William and Sarah Ann Gebhardt Kranz were
each forty-seven years old in 1903, and had been married for
twenty-five years. They took a train from
their home in Racine, Wisconsin into Chicago to
visit relatives over the Christmas holiday.
William's father, John Kranz (1819-1904), had
retired five years earlier from the stationery and
office supply store he'd founded in Racine, but may
have helped watch over things at the store while
Willy was away. Most people called his son
Will but John probably still called him Willy.
Wednesday, December 30, Will and Sarah went to see a
fairy tale pageant at the city's newest theater, the
found their seats at the front of the second or
third floor balcony. About ten minutes later they
recognized two fellow Racine residents entering the
auditorium and sitting five rows behind --
college student Harold Bliss and his lady friend,
Mabel Botsford. It was not surprising that they
recognized the pair. Mabel's father, Oliver
Botsford, was also a shop keeper in Racine, of the
Botsford & Wooster books, stationery and sporting
the beginning of the second act, a stage curtain
drifted too close to a carbon arc lamp, caught fire
and within minutes the stage was engulfed in flames.
Along with hundreds of others in the balcony,
William and Sarah Ann Kranz were moving toward an
exit, groping in the dark, the only light coming
from the flames. They became separated.
died at the Samaritan hospital. William was taken to
a different hospital, with burns to his face and
hands, but survived.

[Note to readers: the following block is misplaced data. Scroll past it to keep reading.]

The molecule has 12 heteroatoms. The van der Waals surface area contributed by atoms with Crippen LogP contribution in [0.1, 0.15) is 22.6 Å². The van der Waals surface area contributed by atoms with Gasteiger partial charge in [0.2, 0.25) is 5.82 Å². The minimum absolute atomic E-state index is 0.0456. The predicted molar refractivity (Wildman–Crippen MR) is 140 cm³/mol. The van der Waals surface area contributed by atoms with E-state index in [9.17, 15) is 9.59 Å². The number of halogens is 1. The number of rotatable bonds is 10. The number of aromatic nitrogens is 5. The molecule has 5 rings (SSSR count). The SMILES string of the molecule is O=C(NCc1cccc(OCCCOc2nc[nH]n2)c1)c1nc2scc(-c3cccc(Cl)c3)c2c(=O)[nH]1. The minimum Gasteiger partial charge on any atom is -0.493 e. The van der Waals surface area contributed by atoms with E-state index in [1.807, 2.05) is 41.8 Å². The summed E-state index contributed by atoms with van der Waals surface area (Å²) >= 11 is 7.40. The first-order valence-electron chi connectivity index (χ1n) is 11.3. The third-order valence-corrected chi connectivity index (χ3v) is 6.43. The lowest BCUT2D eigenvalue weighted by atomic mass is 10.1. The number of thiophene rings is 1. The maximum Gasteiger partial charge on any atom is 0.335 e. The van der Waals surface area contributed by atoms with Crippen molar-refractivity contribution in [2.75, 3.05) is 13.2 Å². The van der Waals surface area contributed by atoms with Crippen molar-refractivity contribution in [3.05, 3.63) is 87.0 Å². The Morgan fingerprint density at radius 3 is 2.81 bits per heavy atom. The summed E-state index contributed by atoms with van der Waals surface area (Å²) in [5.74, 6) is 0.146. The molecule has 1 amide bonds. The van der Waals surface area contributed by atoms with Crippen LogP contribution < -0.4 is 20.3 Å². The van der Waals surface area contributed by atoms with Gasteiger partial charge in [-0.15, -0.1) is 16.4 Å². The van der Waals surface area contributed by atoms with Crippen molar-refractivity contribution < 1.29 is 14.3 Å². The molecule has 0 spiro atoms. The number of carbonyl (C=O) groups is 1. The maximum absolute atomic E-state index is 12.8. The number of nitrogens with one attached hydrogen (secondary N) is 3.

Sarah was one of three children born to Frederick
Gebhardt and Magdaline Schuettler Gebhardt. Her father was a
cooper, making barrels, wood buckets and cisterns.
In 1890 his shop was just a few doors from the
family home at 817 Union St. in Racine. Her
parents and siblings* were still living at the time
of her death.
Sarah Ann's body was identified by Herbert Jillson,
her sister Julia Gebhardt Jillson's husband.
Gebhardt, Kranz and Jillson families were all active
in the Methodist church in Racine. Will Kranz
played the organ for several years, Mary Gebhardt
sang in the choir and Julia's husband, Herb, was a
William and Sarah Ann were Wisconsin natives, both
born in 1856. They married in 1878.
Though they did not have children they owned a large
five-bedroom home at 1336 Main Street in Racine.
William's stationery business was
founded in 1850. The firm soon began
concentrating on packaging materials and janitorial
supplies. William joined his father in the
business in 1881. He expanded the business by
adding a wholesaling arm and increasing the
territory to include northern Illinois. In
addition to stationery supplies the company sold
William remarried in 1905, to a woman named
Florence. In 1917 he sold his business
interests and retired. The new owners retained
the name and the
Company is still in business today.
William and Florence moved to Los Angeles where he
died in 1944.
William was one of ten children
born to John and Elizabeth Ritchie Kranz (1831-),
and one of four who survived as of 1900 when John
and Elizabeth celebrated their 50th wedding
anniversary. Both had emigrated to the United
States in the mid 1840s, John from Germany and
Elizabeth from Switzerland.
William Kranz was active in civic
affairs in Racine. One of his interests was
the city's parks.
I was not able to find a photo of
Sarah but there was probably a resemblance between
she and her sister Mary (see photo).
The Racine community lost three
of its citizens to the Iroquois Theater fire, Sarah
Kranz, Harold Bliss and Mabel Botsford. A
fourth Iroquois patron, Clara Hanson, a school
teacher, survived. A former Racine resident,
Annie Ellis, was also among the fatalities.